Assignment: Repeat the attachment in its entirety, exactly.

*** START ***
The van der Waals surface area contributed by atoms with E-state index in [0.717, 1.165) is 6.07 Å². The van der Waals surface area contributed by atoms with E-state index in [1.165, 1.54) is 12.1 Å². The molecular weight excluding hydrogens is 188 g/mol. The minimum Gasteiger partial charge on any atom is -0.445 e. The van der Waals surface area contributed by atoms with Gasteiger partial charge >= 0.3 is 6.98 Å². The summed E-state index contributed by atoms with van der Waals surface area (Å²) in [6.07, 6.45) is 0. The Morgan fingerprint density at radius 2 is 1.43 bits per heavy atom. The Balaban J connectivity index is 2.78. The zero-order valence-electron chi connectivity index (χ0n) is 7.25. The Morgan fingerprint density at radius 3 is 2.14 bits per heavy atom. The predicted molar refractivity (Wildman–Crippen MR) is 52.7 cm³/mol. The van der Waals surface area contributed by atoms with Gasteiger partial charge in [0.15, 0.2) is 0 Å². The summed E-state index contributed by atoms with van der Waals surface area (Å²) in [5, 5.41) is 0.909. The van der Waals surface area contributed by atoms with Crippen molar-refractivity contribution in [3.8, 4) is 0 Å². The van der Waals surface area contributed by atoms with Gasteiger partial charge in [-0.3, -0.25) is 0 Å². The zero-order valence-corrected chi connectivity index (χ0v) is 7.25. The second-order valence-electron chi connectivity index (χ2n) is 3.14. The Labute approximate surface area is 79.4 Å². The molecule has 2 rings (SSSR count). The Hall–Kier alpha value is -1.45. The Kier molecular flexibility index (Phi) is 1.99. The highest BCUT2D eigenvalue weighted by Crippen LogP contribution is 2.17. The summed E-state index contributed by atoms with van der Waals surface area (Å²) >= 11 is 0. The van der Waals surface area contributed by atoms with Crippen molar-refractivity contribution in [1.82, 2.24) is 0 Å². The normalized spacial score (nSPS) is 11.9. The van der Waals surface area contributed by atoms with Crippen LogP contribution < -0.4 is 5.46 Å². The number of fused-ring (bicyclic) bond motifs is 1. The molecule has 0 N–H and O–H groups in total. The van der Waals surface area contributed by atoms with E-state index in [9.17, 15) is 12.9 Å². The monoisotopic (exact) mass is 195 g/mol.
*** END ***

The van der Waals surface area contributed by atoms with E-state index in [0.717, 1.165) is 6.07 Å². The van der Waals surface area contributed by atoms with E-state index in [1.165, 1.54) is 12.1 Å². The molecular weight excluding hydrogens is 188 g/mol. The minimum Gasteiger partial charge on any atom is -0.445 e. The van der Waals surface area contributed by atoms with Gasteiger partial charge >= 0.3 is 6.98 Å². The summed E-state index contributed by atoms with van der Waals surface area (Å²) in [6.07, 6.45) is 0. The Morgan fingerprint density at radius 2 is 1.43 bits per heavy atom. The Balaban J connectivity index is 2.78. The zero-order valence-electron chi connectivity index (χ0n) is 7.25. The Morgan fingerprint density at radius 3 is 2.14 bits per heavy atom. The predicted molar refractivity (Wildman–Crippen MR) is 52.7 cm³/mol. The van der Waals surface area contributed by atoms with Gasteiger partial charge in [0.15, 0.2) is 0 Å². The summed E-state index contributed by atoms with van der Waals surface area (Å²) in [5, 5.41) is 0.909. The van der Waals surface area contributed by atoms with Crippen molar-refractivity contribution in [3.8, 4) is 0 Å². The van der Waals surface area contributed by atoms with Gasteiger partial charge in [-0.3, -0.25) is 0 Å². The zero-order valence-corrected chi connectivity index (χ0v) is 7.25. The second-order valence-electron chi connectivity index (χ2n) is 3.14. The Labute approximate surface area is 79.4 Å². The molecule has 2 rings (SSSR count). The Hall–Kier alpha value is -1.45. The Kier molecular flexibility index (Phi) is 1.99. The highest BCUT2D eigenvalue weighted by Crippen LogP contribution is 2.17. The summed E-state index contributed by atoms with van der Waals surface area (Å²) >= 11 is 0. The van der Waals surface area contributed by atoms with Crippen molar-refractivity contribution in [1.82, 2.24) is 0 Å². The normalized spacial score (nSPS) is 11.9. The van der Waals surface area contributed by atoms with Crippen LogP contribution < -0.4 is 5.46 Å². The number of fused-ring (bicyclic) bond motifs is 1. The molecule has 0 N–H and O–H groups in total. The van der Waals surface area contributed by atoms with E-state index in [9.17, 15) is 12.9 Å². The monoisotopic (exact) mass is 195 g/mol.